In ancient Egypt, mummification was a central part of religious life. But animals also played a role in the Egyptian religion, and most of the mummies that have been found are not humans.
Crocodile mummy, Carnegie Museum, Pittsburgh PA
Egyptian religious practices and rituals varied greatly over thousands of years. But always there was the belief that the afterlife would be similar to this one, and that to enjoy the next world, the deceased needed to be provided with a body to inhabit (leading to the practice of mummification) and with all the material goods he would want. These grave goods varied according to wealth and social position. Priests and government officials had elaborate burials with furniture, food, and symbolic figurines of servants (known as shabti). Poor tradesmen would be buried with their tools and some bread. In the afterlife, it was believed, these offerings would be magically transformed to provide all the things needed for eternity.
And, often, among these grave goods would be a pet. The Egyptians were one of the first human societies to keep various species as personal pets and companions rather than as simple work animals. Although the process of mummification was, in early times, long and expensive, those who could afford it often had their beloved pets mummified alongside them, to accompany them into the afterlife. In the tomb of Queen Makare, the mummified body of her pet Green Monkey was found at her feet; in the tomb of her half-sister Esemkhet, her pet Gazelle had been placed in a nearby stone sarcophagus. In later centuries, as the process of mummification became simpler and less expensive, even the lower social classes could afford to take their pets along with them to eternity. One simple burial tomb, identified from its inscriptions as a commoner named Hapimen, had a linen-wrapped bundle placed next to him, containing his favorite dog.
Various animals in Egypt also had religious symbolism and became identified with different members of the Egyptian pantheon, who were often depicted as humans with animal heads. The falcon was associated with the god Horus, the ram with the god Amun, and the crocodile with Sobek. Ancient Egypt had a much wetter climate than it does today and the wetland areas were inhabited by the Sacred Ibis, a species of bird which is no longer found in Egypt but which was at the time associated with Thoth, the god of wisdom. The cat was domesticated early in Egyptian history, and in a society that was completely dependent upon agriculture and grain stores, the rodent-hunting feline was seen as having magical protective qualities and became associated with the goddess Bastet, protector of expectant mothers and young children. To kill a holy animal such as a cat or ibis was an offense punishable by death.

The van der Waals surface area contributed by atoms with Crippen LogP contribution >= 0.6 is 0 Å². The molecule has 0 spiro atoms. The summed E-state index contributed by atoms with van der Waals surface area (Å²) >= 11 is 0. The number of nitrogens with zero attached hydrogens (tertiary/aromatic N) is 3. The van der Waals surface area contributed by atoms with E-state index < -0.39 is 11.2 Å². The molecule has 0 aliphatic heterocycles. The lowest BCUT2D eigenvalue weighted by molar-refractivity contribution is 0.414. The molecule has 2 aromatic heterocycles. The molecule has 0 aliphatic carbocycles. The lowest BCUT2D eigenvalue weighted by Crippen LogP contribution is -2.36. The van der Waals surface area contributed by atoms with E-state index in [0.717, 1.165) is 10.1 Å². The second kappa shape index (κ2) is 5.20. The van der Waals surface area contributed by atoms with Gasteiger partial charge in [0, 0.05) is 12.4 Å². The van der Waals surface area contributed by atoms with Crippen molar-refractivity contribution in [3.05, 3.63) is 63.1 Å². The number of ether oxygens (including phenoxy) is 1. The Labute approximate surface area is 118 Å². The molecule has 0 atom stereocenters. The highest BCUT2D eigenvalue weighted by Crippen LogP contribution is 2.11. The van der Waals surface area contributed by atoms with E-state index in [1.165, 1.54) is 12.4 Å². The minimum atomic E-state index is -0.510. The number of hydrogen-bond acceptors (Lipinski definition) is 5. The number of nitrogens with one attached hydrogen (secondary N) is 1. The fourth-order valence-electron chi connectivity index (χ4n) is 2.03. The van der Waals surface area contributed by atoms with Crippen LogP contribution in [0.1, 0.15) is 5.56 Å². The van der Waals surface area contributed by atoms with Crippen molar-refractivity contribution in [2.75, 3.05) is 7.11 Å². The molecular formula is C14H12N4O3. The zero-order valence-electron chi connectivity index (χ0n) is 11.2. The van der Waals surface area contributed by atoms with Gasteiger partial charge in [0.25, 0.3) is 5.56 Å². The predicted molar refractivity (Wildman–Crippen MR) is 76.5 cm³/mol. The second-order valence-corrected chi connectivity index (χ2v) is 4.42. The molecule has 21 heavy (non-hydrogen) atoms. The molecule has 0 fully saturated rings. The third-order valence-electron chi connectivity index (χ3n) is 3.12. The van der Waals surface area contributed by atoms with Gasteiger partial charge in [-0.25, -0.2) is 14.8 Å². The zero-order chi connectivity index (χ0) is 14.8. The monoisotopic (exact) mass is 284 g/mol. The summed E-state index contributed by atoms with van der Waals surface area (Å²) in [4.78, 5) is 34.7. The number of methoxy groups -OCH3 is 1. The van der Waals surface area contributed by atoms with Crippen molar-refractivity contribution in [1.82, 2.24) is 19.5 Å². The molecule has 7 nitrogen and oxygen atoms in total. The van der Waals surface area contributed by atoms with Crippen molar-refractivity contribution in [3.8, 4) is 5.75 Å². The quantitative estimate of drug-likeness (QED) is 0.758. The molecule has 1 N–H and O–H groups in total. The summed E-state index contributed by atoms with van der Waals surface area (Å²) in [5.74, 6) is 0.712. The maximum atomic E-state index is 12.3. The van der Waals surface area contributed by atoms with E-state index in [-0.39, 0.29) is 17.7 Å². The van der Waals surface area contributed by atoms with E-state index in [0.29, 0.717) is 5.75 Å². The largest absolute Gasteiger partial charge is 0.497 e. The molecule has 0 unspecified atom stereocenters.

During the time of the first dynasties, Egyptian temples often had collections of animals that were sacred to each particular god. The best-known of these was the Apis temple, which kept a sacred bull. The Apis bull was treated as the living symbol of the creator-god Ptah, and when the bull died it was carefully mummified, given an elaborate funeral procession, and buried in a tomb that was richly provided with magical gold ornaments. And at Kom Ombo, now known as Crocodilopolis, sacred Nile Crocodiles were kept in the temple of Sobek.
Around the 7th century BC, people began to seek the favor of a particular god or goddess by offering a sacred animal, often mummified, at the temple. To seek a revelation about the future, for instance, one would present a mummified ibis at the temple of Thoth; to seek the protection of Bastet for a mother and child, one would bring a mummified cat.
By the time of the Roman conquest, various Egyptian temples had begun to hold multi-day religious festivals, where devotees could purchase ready-made “votive mummies” as offerings. These would be buried in mass graves or placed in large underground catacombs. The numbers were immense: it was not uncommon for tens of thousands of votive mummies to be offered each year, and the mass burials grew to contain millions of animals. An entire industry appeared which bred and raised thousands of cats, ibis, crocodiles, falcons and other animals, then mummified the bodies for sale to religious pilgrims. With supply unable to fill the demand, many of the votive offerings did not even contain an actual mummy, but only a few bones or feathers, or perhaps only a symbolic mud figurine. Species used as votive offerings ran the gamut from lions and donkeys to shrews and scarab beetles.
When British adventurers began to swarm into Egypt in the 1800’s, they were mostly interested in treasure-hunting and grave-robbing, plundering tombs for sculptures, wall paintings and ornaments that they could sell to English museums and manor houses. While the elaborate painted coffins and stone sarcophagi were highly valued and commanded high prices, the human mummies themselves, which could be found in large numbers, were less valuable. The immense numbers of animal mummies, meanwhile, were worthless: many of the large mass burials were literally strip-mined, dug up by the ton and ground into powder for sale as fertilizer.
It wasn’t until later that “archaeology” became a serious science, and steps were taken to both prevent the looting and destruction of archaeological sites and to keep the artifacts within Egypt. But even then, the large numbers of votive mummies were pretty much ignored and it wasn’t until the 1990’s that really serious study began. Today, the animal remains have given us information about the evolution of Egyptian religious practices over time, about the early history of domestic pets, and even about changes in Africa’s climate over time.
A number of animal votive mummies is on display in the Carnegie Museum, in Pittsburgh.